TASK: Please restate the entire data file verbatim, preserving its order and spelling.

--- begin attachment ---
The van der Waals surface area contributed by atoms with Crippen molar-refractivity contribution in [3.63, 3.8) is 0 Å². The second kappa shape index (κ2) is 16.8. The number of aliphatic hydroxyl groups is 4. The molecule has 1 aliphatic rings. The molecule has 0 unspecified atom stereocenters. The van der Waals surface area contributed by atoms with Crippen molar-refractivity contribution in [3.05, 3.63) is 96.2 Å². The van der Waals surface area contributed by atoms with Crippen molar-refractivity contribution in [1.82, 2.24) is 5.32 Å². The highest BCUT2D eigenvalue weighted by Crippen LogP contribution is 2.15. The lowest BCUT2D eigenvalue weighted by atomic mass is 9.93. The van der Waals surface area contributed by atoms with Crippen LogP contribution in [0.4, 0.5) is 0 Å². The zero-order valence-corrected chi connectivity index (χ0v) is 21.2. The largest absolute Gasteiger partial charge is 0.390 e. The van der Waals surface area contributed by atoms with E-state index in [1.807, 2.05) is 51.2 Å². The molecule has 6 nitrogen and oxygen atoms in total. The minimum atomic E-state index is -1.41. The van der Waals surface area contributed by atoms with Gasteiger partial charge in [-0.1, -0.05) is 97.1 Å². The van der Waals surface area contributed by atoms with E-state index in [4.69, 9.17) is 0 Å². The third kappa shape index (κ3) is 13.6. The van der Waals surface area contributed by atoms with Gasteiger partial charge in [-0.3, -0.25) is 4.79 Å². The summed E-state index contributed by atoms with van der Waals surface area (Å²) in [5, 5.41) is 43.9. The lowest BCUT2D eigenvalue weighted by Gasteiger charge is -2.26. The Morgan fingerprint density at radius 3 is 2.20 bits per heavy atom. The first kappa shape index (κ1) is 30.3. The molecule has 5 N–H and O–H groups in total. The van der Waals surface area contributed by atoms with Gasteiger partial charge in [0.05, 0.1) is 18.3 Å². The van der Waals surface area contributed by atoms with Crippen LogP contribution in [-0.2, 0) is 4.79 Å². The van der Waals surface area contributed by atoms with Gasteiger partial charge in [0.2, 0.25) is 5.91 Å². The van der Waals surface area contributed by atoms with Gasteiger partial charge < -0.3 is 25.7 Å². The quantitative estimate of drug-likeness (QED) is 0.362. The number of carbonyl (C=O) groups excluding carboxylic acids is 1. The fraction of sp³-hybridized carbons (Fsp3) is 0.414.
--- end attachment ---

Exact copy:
The van der Waals surface area contributed by atoms with Crippen molar-refractivity contribution in [3.63, 3.8) is 0 Å². The second kappa shape index (κ2) is 16.8. The number of aliphatic hydroxyl groups is 4. The molecule has 1 aliphatic rings. The molecule has 0 unspecified atom stereocenters. The van der Waals surface area contributed by atoms with Crippen molar-refractivity contribution in [3.05, 3.63) is 96.2 Å². The van der Waals surface area contributed by atoms with Crippen molar-refractivity contribution in [1.82, 2.24) is 5.32 Å². The highest BCUT2D eigenvalue weighted by Crippen LogP contribution is 2.15. The lowest BCUT2D eigenvalue weighted by atomic mass is 9.93. The van der Waals surface area contributed by atoms with Crippen LogP contribution in [0.4, 0.5) is 0 Å². The zero-order valence-corrected chi connectivity index (χ0v) is 21.2. The largest absolute Gasteiger partial charge is 0.390 e. The van der Waals surface area contributed by atoms with E-state index in [1.807, 2.05) is 51.2 Å². The molecule has 6 nitrogen and oxygen atoms in total. The minimum atomic E-state index is -1.41. The van der Waals surface area contributed by atoms with Gasteiger partial charge in [-0.1, -0.05) is 97.1 Å². The van der Waals surface area contributed by atoms with E-state index in [4.69, 9.17) is 0 Å². The third kappa shape index (κ3) is 13.6. The van der Waals surface area contributed by atoms with Gasteiger partial charge in [-0.3, -0.25) is 4.79 Å². The summed E-state index contributed by atoms with van der Waals surface area (Å²) in [5, 5.41) is 43.9. The lowest BCUT2D eigenvalue weighted by Gasteiger charge is -2.26. The Morgan fingerprint density at radius 3 is 2.20 bits per heavy atom. The first kappa shape index (κ1) is 30.3. The molecule has 5 N–H and O–H groups in total. The van der Waals surface area contributed by atoms with Gasteiger partial charge in [0.05, 0.1) is 18.3 Å². The van der Waals surface area contributed by atoms with Crippen LogP contribution in [-0.2, 0) is 4.79 Å². The van der Waals surface area contributed by atoms with Gasteiger partial charge in [0.2, 0.25) is 5.91 Å². The van der Waals surface area contributed by atoms with Gasteiger partial charge < -0.3 is 25.7 Å². The quantitative estimate of drug-likeness (QED) is 0.362. The number of carbonyl (C=O) groups excluding carboxylic acids is 1. The fraction of sp³-hybridized carbons (Fsp3) is 0.414.